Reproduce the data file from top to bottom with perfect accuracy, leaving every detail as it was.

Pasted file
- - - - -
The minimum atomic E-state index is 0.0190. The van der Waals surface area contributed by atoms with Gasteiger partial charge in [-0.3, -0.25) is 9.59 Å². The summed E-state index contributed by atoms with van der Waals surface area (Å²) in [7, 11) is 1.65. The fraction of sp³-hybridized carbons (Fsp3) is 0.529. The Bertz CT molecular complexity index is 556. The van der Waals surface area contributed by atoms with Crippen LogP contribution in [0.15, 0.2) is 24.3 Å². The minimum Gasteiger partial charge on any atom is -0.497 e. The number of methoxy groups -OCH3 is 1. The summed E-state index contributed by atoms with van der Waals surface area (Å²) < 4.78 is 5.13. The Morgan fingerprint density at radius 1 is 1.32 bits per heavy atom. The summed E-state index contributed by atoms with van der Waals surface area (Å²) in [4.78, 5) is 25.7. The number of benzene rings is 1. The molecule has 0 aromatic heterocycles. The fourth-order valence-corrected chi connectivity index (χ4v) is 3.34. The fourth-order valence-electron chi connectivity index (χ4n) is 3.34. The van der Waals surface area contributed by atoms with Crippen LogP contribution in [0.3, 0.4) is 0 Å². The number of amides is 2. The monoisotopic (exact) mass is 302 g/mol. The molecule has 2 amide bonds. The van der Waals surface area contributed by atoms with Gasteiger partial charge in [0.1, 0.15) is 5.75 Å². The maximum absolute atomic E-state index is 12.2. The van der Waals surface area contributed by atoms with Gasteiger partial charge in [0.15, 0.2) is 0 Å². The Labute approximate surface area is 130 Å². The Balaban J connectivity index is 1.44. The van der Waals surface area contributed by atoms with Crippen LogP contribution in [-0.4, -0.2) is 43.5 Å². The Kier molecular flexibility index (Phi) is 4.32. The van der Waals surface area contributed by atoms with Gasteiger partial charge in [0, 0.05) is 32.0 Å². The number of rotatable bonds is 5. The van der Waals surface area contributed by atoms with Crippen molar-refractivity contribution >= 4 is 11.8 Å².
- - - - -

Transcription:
The minimum atomic E-state index is 0.0190. The van der Waals surface area contributed by atoms with Gasteiger partial charge in [-0.3, -0.25) is 9.59 Å². The summed E-state index contributed by atoms with van der Waals surface area (Å²) in [7, 11) is 1.65. The fraction of sp³-hybridized carbons (Fsp3) is 0.529. The Bertz CT molecular complexity index is 556. The van der Waals surface area contributed by atoms with Crippen LogP contribution in [0.15, 0.2) is 24.3 Å². The minimum Gasteiger partial charge on any atom is -0.497 e. The number of methoxy groups -OCH3 is 1. The summed E-state index contributed by atoms with van der Waals surface area (Å²) < 4.78 is 5.13. The Morgan fingerprint density at radius 1 is 1.32 bits per heavy atom. The summed E-state index contributed by atoms with van der Waals surface area (Å²) in [4.78, 5) is 25.7. The number of benzene rings is 1. The molecule has 0 aromatic heterocycles. The fourth-order valence-corrected chi connectivity index (χ4v) is 3.34. The fourth-order valence-electron chi connectivity index (χ4n) is 3.34. The van der Waals surface area contributed by atoms with Crippen LogP contribution in [0.3, 0.4) is 0 Å². The number of amides is 2. The monoisotopic (exact) mass is 302 g/mol. The molecule has 2 amide bonds. The van der Waals surface area contributed by atoms with Gasteiger partial charge in [0.1, 0.15) is 5.75 Å². The maximum absolute atomic E-state index is 12.2. The van der Waals surface area contributed by atoms with Gasteiger partial charge in [0.15, 0.2) is 0 Å². The Labute approximate surface area is 130 Å². The Balaban J connectivity index is 1.44. The van der Waals surface area contributed by atoms with Crippen LogP contribution in [-0.4, -0.2) is 43.5 Å². The Kier molecular flexibility index (Phi) is 4.32. The van der Waals surface area contributed by atoms with Gasteiger partial charge in [0, 0.05) is 32.0 Å². The number of rotatable bonds is 5. The van der Waals surface area contributed by atoms with Crippen molar-refractivity contribution >= 4 is 11.8 Å².